Highest and Best use of Social Media

by francine Hardaway on December 13, 2010

No matter what marketers say, the highest and best use of social media isn’t sales, it is support. I’ve been writing about this from a business perspective for a while now, with the emphasis on supporting, rather than stalking the customer.

Now I have now found an example from my own life of why social media support is so powerful that customers will  pay for it every day of the week. Social media is my version of that old TV commercial “I’ve fallen and I can’t get up.”

For those of you I don’t personally know,  my dog died suddenly over the weekend, and I would have been in a mental institution without the outpouring of support I received from social media friends.

Here is a recap of how that really works:

The dog barked at the mailman and then dropped dead at the front door. I was alone in the house, and I picked up the phone to call a friend, who didn’t answer. I then tweeted the contemporary version of a 911 to my Twitter friends before running across the street to find a neighbor.

Never mind the details of the trip to the vet, the crying, and the responses that followed. Let’s see to what happened to this tweet.

Before I even got to the vet, I had dozens of @replies and DMs consoling me. The messages were from all over the place — close friends and total strangers. We all know what Twitter is the right place to break news, and that’s where I broke the news of Chauncey’s death. Crying in the car, I was almost physically uplifted by the knowledge that people cared enough to reach out. Because of Twitter’s asynchronous following system, many people who offered solace were not (yet) known to me. But now I know them. My business partner and friend made sure to tell them I was grateful. When people reach out, they must be acknowledged.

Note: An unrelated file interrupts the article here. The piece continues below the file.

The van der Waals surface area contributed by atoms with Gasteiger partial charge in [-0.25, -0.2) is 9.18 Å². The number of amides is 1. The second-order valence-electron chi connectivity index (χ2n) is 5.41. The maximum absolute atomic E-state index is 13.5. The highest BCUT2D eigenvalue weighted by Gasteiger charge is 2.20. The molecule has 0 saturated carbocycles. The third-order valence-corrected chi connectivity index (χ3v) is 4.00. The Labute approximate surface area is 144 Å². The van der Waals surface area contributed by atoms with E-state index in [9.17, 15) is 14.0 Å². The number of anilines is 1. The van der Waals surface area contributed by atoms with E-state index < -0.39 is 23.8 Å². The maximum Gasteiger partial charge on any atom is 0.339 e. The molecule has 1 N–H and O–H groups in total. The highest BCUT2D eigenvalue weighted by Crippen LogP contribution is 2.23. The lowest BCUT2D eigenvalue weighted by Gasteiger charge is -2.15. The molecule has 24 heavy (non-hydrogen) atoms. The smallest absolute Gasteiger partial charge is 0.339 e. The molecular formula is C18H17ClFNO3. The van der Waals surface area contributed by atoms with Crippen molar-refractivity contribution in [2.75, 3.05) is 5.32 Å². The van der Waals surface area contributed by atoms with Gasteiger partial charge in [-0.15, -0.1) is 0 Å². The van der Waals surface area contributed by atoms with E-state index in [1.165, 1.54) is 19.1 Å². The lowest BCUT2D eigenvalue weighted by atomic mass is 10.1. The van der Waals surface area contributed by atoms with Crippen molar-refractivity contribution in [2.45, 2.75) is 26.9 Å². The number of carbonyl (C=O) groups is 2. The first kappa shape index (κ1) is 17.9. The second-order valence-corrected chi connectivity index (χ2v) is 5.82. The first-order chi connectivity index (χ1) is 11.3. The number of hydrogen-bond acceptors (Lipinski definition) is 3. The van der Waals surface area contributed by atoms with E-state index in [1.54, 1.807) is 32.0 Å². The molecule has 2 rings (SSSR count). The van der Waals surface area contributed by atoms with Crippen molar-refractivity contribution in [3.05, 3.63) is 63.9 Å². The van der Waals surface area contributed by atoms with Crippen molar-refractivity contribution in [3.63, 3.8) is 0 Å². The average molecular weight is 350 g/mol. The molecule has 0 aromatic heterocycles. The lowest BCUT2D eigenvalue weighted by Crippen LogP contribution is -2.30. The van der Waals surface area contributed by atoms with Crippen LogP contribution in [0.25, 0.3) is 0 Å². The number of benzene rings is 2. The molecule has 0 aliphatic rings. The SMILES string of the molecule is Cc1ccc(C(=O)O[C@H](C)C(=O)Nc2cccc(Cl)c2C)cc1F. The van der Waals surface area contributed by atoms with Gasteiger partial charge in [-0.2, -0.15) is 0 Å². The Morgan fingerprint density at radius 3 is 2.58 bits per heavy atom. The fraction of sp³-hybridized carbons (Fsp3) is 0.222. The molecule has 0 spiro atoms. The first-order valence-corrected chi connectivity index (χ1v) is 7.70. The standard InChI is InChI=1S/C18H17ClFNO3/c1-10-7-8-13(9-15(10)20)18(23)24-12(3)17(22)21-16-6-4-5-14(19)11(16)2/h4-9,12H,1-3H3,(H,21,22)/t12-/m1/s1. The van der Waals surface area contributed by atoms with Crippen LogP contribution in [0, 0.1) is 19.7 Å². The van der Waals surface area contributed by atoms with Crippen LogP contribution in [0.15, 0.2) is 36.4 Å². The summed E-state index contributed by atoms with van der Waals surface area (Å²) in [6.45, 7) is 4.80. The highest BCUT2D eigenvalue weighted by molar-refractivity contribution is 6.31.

By the time I got home again, my Tweet had made its way to Facebook, and the Facebook friends were weighing in on my wall. Also my far-flung family. It couldn’t be more comforting. Some people were unbelievable at expressing condolences, and others offered their memories.

Twitter was great for the breaking news, but the wake for the dog really took place on Facebook, where dozens of completely different people weighed in.

And then it became bedtime, and I couldn’t sleep. Not one to watch old movies, I spent the wakeful parts of the night with my old friends Steve Gillmor and Robert Scoble, catching up on missed episodes of  “The Gillmor Gang” streamed over the Ipad resting next to me on the bed where the dog used to take up residence. There were the familiar voices of my friends in the dark, keeping my company.

Supported by social media, I never did feel completely alone.

Imagine if brands did what individuals often do in times of need. Can you imagine the strength of the brand loyalty? It’s about the connection. You make the connection authentically in advance of the need. And then in the moment of need, the connection is stronger than you ever thought it could be.

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